In one sense, criticism of ‘‘Barn Burning’’ has displayed a remarkable unanimity, for this story throws into sharp relief a young boy's existential choice involving the two notions of ‘‘blood relation’’ and "morality." Whatever conclusion individual critics draw about the tale, their arguments necessarily center on the meaning of that choice. In preparing to read the story and again in considering it afterwards, readers must ask themselves a key question: If family ties constitute a moral obligation on the individual, is there any higher morality which might require the individual to act against a family member? This is the question that ten-year-old Sarty confronts—and answers.
Early reactions to Faulkner's modernistic work in general reflected the uneasiness that modernism itself inspired in the older generation of traditional critics. As late as 1941, Warren Beck could write that Faulkner had been ‘‘severely criticized for his style’’ but was nevertheless a ‘‘versatile stylist.’’ Even so, Beck judged that Faulkner ‘‘remained guilty of carelessness, especially in sentence construction’’ and had ‘‘persisted in mannerisms.’’ Beck commented on a ‘‘profuseness of language ... elaborate lyrical descriptions [and] persistent lyrical embroidery.’’ The whole aim in Faulkner's writing, Beck wrote, was "perspective." Around the same time, Alfred Kazin referred negatively to Faulkner's ‘‘mountainous rhetoric’’ and his ‘‘discursive fog.’’ In 1954, reviewing The Hamlet, in which ''Barn Burning'' appears, Peter Lisca noted ‘‘the complex symbolism and character evaluation’’ inherent in Faulkner's style. But Lisca assumes the validity of Faulkner's style and does not express the reservations still present in Beck's assessment of a decade or so earlier.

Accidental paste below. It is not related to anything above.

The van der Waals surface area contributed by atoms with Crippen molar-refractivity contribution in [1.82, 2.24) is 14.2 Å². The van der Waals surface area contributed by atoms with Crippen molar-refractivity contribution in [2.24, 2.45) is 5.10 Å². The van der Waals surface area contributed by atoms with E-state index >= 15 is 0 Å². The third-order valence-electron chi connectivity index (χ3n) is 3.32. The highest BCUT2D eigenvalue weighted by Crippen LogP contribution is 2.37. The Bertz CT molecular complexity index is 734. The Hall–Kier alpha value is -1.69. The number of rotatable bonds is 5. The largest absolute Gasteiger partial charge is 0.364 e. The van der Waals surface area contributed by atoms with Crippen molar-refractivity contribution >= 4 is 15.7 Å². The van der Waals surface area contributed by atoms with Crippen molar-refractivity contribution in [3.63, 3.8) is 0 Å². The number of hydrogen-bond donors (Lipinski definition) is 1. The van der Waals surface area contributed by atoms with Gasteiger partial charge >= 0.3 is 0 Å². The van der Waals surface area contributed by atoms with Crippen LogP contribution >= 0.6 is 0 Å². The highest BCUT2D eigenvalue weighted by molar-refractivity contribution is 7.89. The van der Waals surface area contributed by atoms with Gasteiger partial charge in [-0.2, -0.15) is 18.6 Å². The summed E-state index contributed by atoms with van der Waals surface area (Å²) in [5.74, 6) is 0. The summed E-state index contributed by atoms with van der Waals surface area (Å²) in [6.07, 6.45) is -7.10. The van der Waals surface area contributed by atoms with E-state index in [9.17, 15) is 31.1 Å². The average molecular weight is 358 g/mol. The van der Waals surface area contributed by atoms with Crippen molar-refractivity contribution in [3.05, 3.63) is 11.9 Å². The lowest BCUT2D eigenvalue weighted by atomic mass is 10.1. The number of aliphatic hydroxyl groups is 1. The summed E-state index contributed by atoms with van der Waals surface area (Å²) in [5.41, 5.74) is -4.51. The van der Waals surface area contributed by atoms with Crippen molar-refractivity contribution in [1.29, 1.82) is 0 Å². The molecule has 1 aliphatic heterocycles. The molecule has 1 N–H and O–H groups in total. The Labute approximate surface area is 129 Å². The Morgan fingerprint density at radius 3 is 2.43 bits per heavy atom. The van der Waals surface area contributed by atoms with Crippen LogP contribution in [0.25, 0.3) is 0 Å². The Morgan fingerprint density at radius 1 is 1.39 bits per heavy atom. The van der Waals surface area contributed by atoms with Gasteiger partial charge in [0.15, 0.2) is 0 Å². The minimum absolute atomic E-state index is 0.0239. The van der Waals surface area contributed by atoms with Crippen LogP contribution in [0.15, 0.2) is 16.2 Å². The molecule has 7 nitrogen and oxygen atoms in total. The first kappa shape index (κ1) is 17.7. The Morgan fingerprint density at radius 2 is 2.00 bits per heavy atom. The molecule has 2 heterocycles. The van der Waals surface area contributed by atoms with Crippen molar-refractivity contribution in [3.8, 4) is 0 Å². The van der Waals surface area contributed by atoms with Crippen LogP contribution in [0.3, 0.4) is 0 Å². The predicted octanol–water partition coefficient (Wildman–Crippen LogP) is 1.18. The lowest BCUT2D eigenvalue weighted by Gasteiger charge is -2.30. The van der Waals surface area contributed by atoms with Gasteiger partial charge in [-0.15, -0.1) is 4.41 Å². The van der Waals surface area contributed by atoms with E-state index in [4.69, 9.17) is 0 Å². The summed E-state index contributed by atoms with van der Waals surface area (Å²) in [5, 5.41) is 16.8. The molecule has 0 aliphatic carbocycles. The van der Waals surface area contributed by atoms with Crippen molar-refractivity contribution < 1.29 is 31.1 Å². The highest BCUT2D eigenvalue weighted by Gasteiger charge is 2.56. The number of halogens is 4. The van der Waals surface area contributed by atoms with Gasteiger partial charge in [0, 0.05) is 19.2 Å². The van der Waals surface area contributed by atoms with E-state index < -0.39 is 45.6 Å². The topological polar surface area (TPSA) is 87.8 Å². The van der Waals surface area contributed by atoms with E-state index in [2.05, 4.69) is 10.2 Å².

Percy H. Boynton, writing at the same time as Beck, directed his attention not to style but to content, and called attention to The Hamlet as an instance of...
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